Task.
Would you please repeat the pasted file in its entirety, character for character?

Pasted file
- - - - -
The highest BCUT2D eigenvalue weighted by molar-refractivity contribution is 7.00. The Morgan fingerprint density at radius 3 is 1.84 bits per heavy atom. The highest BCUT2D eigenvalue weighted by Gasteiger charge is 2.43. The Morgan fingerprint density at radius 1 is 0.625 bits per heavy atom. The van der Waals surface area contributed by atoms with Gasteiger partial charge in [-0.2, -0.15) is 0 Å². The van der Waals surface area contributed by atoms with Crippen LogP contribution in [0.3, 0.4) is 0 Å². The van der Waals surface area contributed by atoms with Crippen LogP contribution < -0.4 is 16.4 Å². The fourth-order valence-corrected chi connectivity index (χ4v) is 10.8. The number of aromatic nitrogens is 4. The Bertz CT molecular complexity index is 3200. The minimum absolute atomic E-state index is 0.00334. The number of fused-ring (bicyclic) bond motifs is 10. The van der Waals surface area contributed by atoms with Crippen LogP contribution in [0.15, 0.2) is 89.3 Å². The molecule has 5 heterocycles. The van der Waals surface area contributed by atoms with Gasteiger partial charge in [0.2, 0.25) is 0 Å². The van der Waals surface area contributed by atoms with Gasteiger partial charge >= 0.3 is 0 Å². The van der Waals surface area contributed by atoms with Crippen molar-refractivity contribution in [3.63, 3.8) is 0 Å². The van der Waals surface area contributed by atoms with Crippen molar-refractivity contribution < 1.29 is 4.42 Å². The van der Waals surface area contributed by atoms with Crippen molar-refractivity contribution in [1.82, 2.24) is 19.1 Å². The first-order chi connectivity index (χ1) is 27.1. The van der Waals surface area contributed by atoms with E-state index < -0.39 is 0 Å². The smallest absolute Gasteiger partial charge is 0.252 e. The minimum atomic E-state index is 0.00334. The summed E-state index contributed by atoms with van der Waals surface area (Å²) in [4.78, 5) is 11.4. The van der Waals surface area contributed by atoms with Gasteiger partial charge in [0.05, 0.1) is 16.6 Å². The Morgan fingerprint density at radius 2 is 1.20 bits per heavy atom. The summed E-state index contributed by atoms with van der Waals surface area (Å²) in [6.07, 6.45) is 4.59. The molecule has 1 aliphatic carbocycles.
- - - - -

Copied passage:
The highest BCUT2D eigenvalue weighted by molar-refractivity contribution is 7.00. The Morgan fingerprint density at radius 3 is 1.84 bits per heavy atom. The highest BCUT2D eigenvalue weighted by Gasteiger charge is 2.43. The Morgan fingerprint density at radius 1 is 0.625 bits per heavy atom. The van der Waals surface area contributed by atoms with Gasteiger partial charge in [-0.2, -0.15) is 0 Å². The van der Waals surface area contributed by atoms with Crippen LogP contribution in [0.3, 0.4) is 0 Å². The van der Waals surface area contributed by atoms with Crippen LogP contribution < -0.4 is 16.4 Å². The fourth-order valence-corrected chi connectivity index (χ4v) is 10.8. The number of aromatic nitrogens is 4. The Bertz CT molecular complexity index is 3200. The minimum absolute atomic E-state index is 0.00334. The number of fused-ring (bicyclic) bond motifs is 10. The van der Waals surface area contributed by atoms with Crippen LogP contribution in [0.15, 0.2) is 89.3 Å². The molecule has 5 heterocycles. The van der Waals surface area contributed by atoms with Gasteiger partial charge in [0.2, 0.25) is 0 Å². The van der Waals surface area contributed by atoms with Gasteiger partial charge >= 0.3 is 0 Å². The van der Waals surface area contributed by atoms with Crippen molar-refractivity contribution in [3.63, 3.8) is 0 Å². The van der Waals surface area contributed by atoms with Crippen molar-refractivity contribution < 1.29 is 4.42 Å². The van der Waals surface area contributed by atoms with Crippen molar-refractivity contribution in [1.82, 2.24) is 19.1 Å². The first-order chi connectivity index (χ1) is 27.1. The van der Waals surface area contributed by atoms with E-state index < -0.39 is 0 Å². The smallest absolute Gasteiger partial charge is 0.252 e. The minimum atomic E-state index is 0.00334. The summed E-state index contributed by atoms with van der Waals surface area (Å²) in [4.78, 5) is 11.4. The van der Waals surface area contributed by atoms with Gasteiger partial charge in [0.05, 0.1) is 16.6 Å². The Morgan fingerprint density at radius 2 is 1.20 bits per heavy atom. The summed E-state index contributed by atoms with van der Waals surface area (Å²) in [6.07, 6.45) is 4.59. The molecule has 1 aliphatic carbocycles.